I then went down to my lab to check on the incubation chamber where Mina 2, or Master Swinesworth as he was now known, had been. The case was empty. Shattered. I decided to consult research on godly beings across cultures to see if I could find out anything else about Master Swinesworth. Alas, I found no trace of him throughout all of history except a very small scribble in the bottom of a book about worshiping practices that used to be common in Elksville.
The scribble was barely legible, but I deciphered it as “vegetable protection.” I created a vegetable concentrate to use to keep my carnivorous scent untraceable. I rummaged through my kitchen and brought down to the lab with me everything with even trace amounts of vegetables. Every soup, salad, and sandwich, even old carrots in the crisper permanently vacationed with me to the lab. I crushed and boiled them down. Like magic, I was producing vial after vial of their concentrate. I collected the stuff in Erlenmeyers. Frankly, I couldn’t believe that I had the amount of vegetables needed to produce so much. I rummaged through my drawers to find a spray bottle and washed it thoroughly before pouring the vegetable purees into the bottle in color order, just for the heck of it.
The radio rattled as I worked and my horror grew as reporters remarked on a giant floating pig gobbling up pedestrians with no remorse. Names of people I knew were listed off as victims to Swinesworth’s attacks. I had to hurry.
Upstairs, I donned one of dad’s old polo shirts, one of my many pocketed lab coats, and strapped the vegetable spray inside after spritzing myself. I decided there was no better way to stop the tyranny of Master Swinesworth than to follow him and see what I could learn. I locked up the Eldervai, protective measures engaged, and set out. I hadn’t a clue where to find him, but I started at locations that were not pig-friendly. Though it appeared shut down for good, I went to Pigs ‘n Blankets to assess the situation there. I saw something that not only sparked my interest, but seemed a monumental clue. A small creature, formed of bacon bits, which I later would find out through my investigations was called a sned, was walking before me. The bacon minion caught nary a glimpse of me. I followed it back to its hideout: the cave in which Master Swinesworth had taken refuge.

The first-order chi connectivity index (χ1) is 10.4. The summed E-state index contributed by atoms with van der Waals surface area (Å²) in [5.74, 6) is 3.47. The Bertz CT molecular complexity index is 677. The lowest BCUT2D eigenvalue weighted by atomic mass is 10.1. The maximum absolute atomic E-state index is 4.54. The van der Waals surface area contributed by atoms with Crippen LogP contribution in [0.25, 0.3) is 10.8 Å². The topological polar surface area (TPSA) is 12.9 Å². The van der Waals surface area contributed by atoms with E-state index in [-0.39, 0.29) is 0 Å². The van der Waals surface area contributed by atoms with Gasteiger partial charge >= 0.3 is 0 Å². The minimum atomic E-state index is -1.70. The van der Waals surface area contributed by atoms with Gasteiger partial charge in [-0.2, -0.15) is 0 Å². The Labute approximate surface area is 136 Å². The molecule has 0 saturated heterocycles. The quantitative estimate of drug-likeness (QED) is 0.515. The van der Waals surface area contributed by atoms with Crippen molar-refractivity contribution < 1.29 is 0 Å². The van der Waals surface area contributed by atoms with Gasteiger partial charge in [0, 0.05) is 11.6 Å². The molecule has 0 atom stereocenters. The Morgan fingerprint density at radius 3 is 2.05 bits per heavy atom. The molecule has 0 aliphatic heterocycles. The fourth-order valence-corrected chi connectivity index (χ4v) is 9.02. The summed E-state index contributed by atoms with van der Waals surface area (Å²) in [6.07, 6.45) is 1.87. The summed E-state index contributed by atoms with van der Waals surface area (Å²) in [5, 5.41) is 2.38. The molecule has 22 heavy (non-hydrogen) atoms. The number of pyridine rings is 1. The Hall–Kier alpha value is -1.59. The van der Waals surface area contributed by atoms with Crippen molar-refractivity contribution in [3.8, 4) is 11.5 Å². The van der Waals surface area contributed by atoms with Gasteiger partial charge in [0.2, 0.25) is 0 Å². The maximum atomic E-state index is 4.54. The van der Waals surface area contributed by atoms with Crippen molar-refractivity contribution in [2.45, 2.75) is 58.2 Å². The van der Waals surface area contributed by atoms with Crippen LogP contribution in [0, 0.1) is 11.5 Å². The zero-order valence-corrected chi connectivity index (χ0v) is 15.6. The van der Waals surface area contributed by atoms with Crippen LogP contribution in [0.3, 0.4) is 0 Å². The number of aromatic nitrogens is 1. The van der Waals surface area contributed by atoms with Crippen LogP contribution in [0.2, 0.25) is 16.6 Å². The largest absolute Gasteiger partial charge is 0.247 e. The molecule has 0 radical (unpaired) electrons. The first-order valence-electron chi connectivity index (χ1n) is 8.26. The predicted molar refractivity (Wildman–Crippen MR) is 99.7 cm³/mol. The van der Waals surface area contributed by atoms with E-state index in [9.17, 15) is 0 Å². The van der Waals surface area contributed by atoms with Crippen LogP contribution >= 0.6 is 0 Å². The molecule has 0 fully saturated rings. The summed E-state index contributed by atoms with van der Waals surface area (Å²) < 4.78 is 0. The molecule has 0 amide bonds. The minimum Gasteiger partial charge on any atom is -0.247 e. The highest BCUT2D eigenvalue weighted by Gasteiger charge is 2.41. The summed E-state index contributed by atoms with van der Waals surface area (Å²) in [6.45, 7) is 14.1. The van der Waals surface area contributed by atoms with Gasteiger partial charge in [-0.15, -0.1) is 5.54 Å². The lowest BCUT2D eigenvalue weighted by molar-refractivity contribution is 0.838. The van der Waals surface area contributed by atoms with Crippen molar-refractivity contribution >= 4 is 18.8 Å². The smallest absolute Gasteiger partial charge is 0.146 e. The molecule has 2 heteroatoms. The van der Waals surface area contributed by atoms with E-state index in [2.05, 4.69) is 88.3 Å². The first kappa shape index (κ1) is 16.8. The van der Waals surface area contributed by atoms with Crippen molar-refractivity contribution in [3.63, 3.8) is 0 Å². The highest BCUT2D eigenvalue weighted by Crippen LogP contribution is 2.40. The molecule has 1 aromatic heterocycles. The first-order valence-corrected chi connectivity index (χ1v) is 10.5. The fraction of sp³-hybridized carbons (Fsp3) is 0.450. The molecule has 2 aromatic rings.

It took the rest of the day before the boar vacated the space. In my haste, I’d made a commoner’s mistake and forgotten a light! Through the dim natural light, I saw faded inscriptions. I squinted but I knew I’d never get all the information I needed with how much of the cave I was unable to see. I felt around on my person and remembered the camera in my pocket! Though it didn’t have a light on it, it did have a flash. I snapped photo after photo, lighting my way around the cave to make sure I had photographs of everything inside. When I’d documented sufficiently, I returned home.
I walked quickly, desperate to upload the photos to my computer and investigate them. I rifled through drawers to find a cord that would connect my computer to the camera. I waited impatiently as the photos uploaded. When it was finished, I looked through them and read the writings on the cave walls that I hadn’t been able to read in the aforementioned darkness.
There was ancient artwork of the sneds and a riddle, or perhaps a limerick, telling me of Master Swinesworth’s history and, to my excitement, how to vanquish him forever.
“Banished to the evils of the Swine Dimension
Is a creature of who came of great conception
Terrible are his plans for elsewhere
A brave one must stop him, if they dare
Reincarnated by the bringing of a pig with wings
Destroy a creature of the same, of all things
Sacrifice the winged beast
And The Hog will vanish, forever deceased”